First, make sure you zero out the Digital Electronic Scales properly. A digital scale will have some means of zeroing it out, whether it's an action like stepping on and off, or a button you can press to reset it. Refer to the instructions on the scale, or if you don't have the instructions, look for them online. You can usually find some instructions if you can Google search the model number of the scale, and possibly even a PDF of the original instruction booklet.

For mechanical scales, there may be something simple like a dial you can turn to make sure it reads zero before you step on it. For other scales, you may need to open it up and turn something internally to make the same adjustment. Be careful if you do this; the last thing you want to do is break your scale.

Incidentally, you want to calibrate or zero out your scale every time you use it. With proper calibration, home scales can be perfectly accurate for weight monitoring purposes. If you move the scale, though, it needs to be recalibrated. In general, you want to calibrate it once every month or two as well, just in case. When in doubt, zero out!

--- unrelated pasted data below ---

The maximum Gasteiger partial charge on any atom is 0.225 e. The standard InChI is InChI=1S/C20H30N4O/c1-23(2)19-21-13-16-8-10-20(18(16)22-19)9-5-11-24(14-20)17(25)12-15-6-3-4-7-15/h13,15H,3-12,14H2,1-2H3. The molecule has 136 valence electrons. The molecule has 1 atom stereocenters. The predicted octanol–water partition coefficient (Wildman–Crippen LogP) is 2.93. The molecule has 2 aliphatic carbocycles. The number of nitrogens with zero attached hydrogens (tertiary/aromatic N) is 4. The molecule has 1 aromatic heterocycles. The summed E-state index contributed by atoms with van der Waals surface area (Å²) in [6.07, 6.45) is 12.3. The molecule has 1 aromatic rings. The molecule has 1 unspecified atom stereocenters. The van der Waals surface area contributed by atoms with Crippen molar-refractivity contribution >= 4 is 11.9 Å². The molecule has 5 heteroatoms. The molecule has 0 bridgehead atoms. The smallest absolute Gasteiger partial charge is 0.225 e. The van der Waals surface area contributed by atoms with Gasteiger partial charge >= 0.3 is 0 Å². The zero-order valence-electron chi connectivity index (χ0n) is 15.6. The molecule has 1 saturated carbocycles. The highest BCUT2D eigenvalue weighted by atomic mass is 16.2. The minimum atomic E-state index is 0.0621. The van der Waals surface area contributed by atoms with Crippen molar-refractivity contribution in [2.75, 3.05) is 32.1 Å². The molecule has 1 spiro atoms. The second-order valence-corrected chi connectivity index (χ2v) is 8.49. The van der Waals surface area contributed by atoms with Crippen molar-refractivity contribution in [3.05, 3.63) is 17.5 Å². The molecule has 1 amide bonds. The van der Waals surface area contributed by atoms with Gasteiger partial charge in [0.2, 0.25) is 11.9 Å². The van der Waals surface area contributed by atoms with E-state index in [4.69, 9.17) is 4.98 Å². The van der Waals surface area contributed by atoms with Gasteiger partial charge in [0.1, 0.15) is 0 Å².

For electronic scales, it might also be worthwhile to replace the batteries. When batteries get low, the device will still work, but might not be as accurate.

Second, test for consistency. Step on your scale, get a reading of your weight, and step off. Repeat this process four or five times, and note if there's any variance in your weight. Make sure you're stepping on it the same way, and that you're not bouncing, shifting, or otherwise adjusting your weight distribution as you test it.

If your scale is consistent, great! You can move on to the next step. If it's not consistent, you may have an issue with the internal elements of the scale. This is usually a symptom of something breaking, whether it's the load gauge in the digital scale breaking down, or the pinion sticking inside the mechanical scale.

In these cases, you can potentially open up and repair the scale, but it's generally easier to just go buy a new one. Old scales break down, and it's usually more trouble than it's worth to repair them.

If you've determined that your scale is consistent, then you can try to test it with something with a known weight. We like to use small hand weights, something like these, which have a known weight written on the side of them. You want to use something around 10lbs or so. Some scales don't "activate" for lower amounts of weight, because of how they're calibrated internally.

If you put a known 10lb weight on your scale and it shows something other than 10 pounds, you know it's not necessarily accurate. You can try to recalibrate it again, but chances are it's just a margin of error for how the scale works.

You can also take more than one known weight – like two of those dumbbells – and weight them at the same time. If 1x10lb weight measures in at 9 lbs, and 2x10lb weights measure in at 19lbs, you know it's within 1 lb of accurate.

As an electronic scale factory, we welcome your consult.